Families Remember Victims of Okla. City Bombing

Eleven years after the bombing of the Oklahoma City federal building, family members tearfully read the names of relatives killed in the most deadly act of domestic terrorism in U.S. history and Gov. Brad Henry urged people to always remember what happened here.

"The legacy of April 19, 1995, is about the people, the 168 wonderful Oklahomans who lost their lives here for no reason other than going about their normal business day," Henry said Wednesday. "The children, the men, the women, the husbands, the wives, mothers and fathers and grandparents, we must never forget what they gave."

In honor of those who died, participants of the ceremony on the former site of the Alfred P. Murrah Federal Building observed 168 moments of silence at 9:02 a.m., the time when the blast occurred 11 years ago.

Henry said the bombing showed that good things can come from horrific events. He cited the work of rescue workers who toiled around the clock to save lives and the outpouring of help that came to the city from people around the world.

"The legacy of April 19, 1995, is goodness overcoming evil," he said. "That's what we must remember."

The mission statement for the memorial was read by Donquay Hammons, Ryan Hammons, Lauren Leach, Hayden Matli and Jordan Matli, now teenagers, who were in the federal building's daycare center when the bomb went off:

"We come here to remember those who were killed, those who survived and those changed forever. May all who leave her know the impact of violence. May this memorial offer comfort, strength, peace, hope and serenity."

Jim Denney was at the ceremony with his children, Rebecca and Brandon, who were injured in the daycare center. He wanted to thank all of those who helped after the bombing.

"I think it's important that people know that we care a lot about them just as 11 years ago they cared a lot about us," he said.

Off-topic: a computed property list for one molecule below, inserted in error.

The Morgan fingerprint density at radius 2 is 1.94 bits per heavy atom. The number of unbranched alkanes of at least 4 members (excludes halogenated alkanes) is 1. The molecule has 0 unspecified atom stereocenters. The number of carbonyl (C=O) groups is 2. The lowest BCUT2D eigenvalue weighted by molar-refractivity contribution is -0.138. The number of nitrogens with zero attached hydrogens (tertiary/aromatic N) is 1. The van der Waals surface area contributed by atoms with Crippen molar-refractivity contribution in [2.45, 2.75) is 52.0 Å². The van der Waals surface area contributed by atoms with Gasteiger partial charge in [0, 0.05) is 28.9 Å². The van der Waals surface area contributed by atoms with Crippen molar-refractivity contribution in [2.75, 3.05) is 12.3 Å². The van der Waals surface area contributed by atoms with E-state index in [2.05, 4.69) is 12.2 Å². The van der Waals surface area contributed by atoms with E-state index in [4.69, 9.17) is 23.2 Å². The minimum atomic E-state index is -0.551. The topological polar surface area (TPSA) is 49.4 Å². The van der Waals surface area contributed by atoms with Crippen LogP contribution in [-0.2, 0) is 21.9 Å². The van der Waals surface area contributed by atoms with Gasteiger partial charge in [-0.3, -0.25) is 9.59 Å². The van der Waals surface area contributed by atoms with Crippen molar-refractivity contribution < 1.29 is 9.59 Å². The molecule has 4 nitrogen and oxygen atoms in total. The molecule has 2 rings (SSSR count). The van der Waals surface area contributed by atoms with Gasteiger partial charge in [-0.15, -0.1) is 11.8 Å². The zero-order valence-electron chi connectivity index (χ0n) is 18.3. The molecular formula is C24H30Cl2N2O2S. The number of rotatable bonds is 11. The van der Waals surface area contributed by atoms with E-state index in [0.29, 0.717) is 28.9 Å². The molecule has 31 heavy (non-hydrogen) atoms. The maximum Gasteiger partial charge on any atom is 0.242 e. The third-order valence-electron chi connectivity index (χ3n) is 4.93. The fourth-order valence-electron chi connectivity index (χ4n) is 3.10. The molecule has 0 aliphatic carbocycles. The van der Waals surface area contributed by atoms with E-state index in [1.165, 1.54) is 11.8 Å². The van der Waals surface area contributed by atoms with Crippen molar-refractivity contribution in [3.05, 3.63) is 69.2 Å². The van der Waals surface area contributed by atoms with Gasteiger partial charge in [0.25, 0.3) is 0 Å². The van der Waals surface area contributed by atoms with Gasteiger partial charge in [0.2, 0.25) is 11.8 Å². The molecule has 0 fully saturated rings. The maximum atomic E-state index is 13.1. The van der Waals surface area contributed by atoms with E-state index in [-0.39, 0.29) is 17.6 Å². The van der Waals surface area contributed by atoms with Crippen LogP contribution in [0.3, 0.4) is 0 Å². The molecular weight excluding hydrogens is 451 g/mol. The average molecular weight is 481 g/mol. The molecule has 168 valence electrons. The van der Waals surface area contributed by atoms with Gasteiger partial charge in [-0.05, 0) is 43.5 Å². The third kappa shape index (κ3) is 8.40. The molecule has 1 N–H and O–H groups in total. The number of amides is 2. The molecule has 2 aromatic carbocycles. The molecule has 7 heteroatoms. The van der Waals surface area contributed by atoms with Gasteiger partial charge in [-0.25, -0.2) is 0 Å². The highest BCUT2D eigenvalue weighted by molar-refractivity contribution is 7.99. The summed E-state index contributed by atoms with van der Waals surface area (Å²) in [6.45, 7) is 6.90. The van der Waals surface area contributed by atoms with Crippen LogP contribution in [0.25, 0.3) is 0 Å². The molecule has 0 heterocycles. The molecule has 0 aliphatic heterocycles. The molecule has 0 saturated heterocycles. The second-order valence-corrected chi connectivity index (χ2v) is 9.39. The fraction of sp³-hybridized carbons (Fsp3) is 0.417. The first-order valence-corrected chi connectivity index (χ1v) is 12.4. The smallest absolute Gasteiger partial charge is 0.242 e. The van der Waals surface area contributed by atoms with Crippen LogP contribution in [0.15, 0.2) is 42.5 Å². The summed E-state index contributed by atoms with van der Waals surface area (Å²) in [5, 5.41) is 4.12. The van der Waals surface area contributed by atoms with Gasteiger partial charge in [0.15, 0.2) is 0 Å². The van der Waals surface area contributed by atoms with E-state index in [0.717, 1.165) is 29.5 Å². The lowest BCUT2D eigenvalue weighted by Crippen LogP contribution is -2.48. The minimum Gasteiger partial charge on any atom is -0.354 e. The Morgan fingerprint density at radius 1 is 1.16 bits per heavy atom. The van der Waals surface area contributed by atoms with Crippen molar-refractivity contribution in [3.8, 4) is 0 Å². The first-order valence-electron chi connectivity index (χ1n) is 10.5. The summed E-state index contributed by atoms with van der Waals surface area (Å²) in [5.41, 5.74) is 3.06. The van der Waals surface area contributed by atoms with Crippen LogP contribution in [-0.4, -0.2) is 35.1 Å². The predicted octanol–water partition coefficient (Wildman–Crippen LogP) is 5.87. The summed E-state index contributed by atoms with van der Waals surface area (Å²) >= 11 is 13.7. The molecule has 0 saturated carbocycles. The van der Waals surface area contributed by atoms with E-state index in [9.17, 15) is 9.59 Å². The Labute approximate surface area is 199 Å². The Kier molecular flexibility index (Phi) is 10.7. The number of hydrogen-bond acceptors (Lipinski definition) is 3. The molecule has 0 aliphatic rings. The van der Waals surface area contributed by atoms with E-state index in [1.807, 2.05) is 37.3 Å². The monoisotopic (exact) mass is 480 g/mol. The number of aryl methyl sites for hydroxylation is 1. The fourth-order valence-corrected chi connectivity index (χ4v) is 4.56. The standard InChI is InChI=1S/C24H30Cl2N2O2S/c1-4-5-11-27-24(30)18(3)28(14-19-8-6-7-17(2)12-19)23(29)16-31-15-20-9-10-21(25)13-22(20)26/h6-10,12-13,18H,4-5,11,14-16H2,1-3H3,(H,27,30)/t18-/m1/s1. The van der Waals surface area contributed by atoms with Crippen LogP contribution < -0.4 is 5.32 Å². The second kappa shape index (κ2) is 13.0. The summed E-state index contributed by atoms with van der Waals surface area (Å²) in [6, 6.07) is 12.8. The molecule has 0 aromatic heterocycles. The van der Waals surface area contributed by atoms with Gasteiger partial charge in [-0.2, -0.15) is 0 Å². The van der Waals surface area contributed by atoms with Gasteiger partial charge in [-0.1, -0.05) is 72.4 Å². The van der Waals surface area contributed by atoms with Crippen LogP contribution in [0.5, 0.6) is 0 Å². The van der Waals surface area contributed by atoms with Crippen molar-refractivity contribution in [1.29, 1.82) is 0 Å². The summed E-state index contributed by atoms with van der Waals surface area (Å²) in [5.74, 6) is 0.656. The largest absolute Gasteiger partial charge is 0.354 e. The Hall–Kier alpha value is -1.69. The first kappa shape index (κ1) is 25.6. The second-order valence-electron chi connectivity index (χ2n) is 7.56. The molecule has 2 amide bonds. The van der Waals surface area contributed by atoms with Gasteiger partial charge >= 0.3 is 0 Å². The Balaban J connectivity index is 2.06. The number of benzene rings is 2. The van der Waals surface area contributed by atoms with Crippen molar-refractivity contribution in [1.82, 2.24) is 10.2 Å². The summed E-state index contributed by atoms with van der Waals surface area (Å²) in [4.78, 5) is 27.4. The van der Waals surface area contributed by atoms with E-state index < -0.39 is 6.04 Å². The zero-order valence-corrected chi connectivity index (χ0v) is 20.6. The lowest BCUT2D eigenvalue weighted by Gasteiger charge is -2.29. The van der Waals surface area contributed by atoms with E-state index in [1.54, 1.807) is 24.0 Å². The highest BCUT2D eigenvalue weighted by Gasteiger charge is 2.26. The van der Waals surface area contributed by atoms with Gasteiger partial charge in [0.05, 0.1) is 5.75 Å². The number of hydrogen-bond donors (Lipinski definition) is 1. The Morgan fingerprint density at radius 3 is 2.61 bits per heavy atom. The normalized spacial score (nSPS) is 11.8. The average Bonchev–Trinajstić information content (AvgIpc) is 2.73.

Dozens of relatives of those killed decorated chairs at the memorial that symbolize victims of the bombing.

Bill Cleveland of Stigler carefully wrapped a bouquet of flowers on a chair memorializing his daughter, Pamela Cleveland Argo, who died in the building's Social Security office.

"It's very important we never forget," he said. "It's part of the grieving process."

Survivors of the Sept. 11, 2001, terrorist attacks in New York City placed a wreath on the former site of the federal building and read a letter from New York City Mayor Michael Bloomberg in praise of a program in which survivors of the Oklahoma City bombing help support those affected by 9-11.

"We gain more strength from being here," said Mike Dempsey, who was injured by falling debris at the World Trade Center.

Wednesday's observance was low key. The brief program was planned by a group of survivors and relatives of those killed and reflects the physical and emotional healing they have experienced, said Kari Watkins, executive director of the Oklahoma City National Memorial and Museum.

"They're moving forward with their lives," Watkins said. "And they want to show the world, there is some hope.

"Life does go on, it's just maybe different."

The nine-story building was destroyed when a cargo truck packed with two tons of ammonium nitrate and fuel oil was detonated near its entrance.

Timothy McVeigh was apprehended less than two hours after the bombing. He was convicted of federal murder charges and executed on June 11, 2001. Terry Nichols, who met McVeigh in the Army, was convicted on federal and state bombing charges and is serving multiple life prison sentences.

Another Army buddy, Michael Fortier, pleaded guilty to not telling authorities in advance about the bomb plot and agreed to testify against McVeigh and Nichols. Fortier was released from a federal prison in January after serving about 85 percent of a 12-year sentence.

Prosecutors said the bombing was a twisted attempt to avenge the deaths of about 80 people in the government siege at the Branch Davidian compound in Waco, Texas, exactly two years earlier.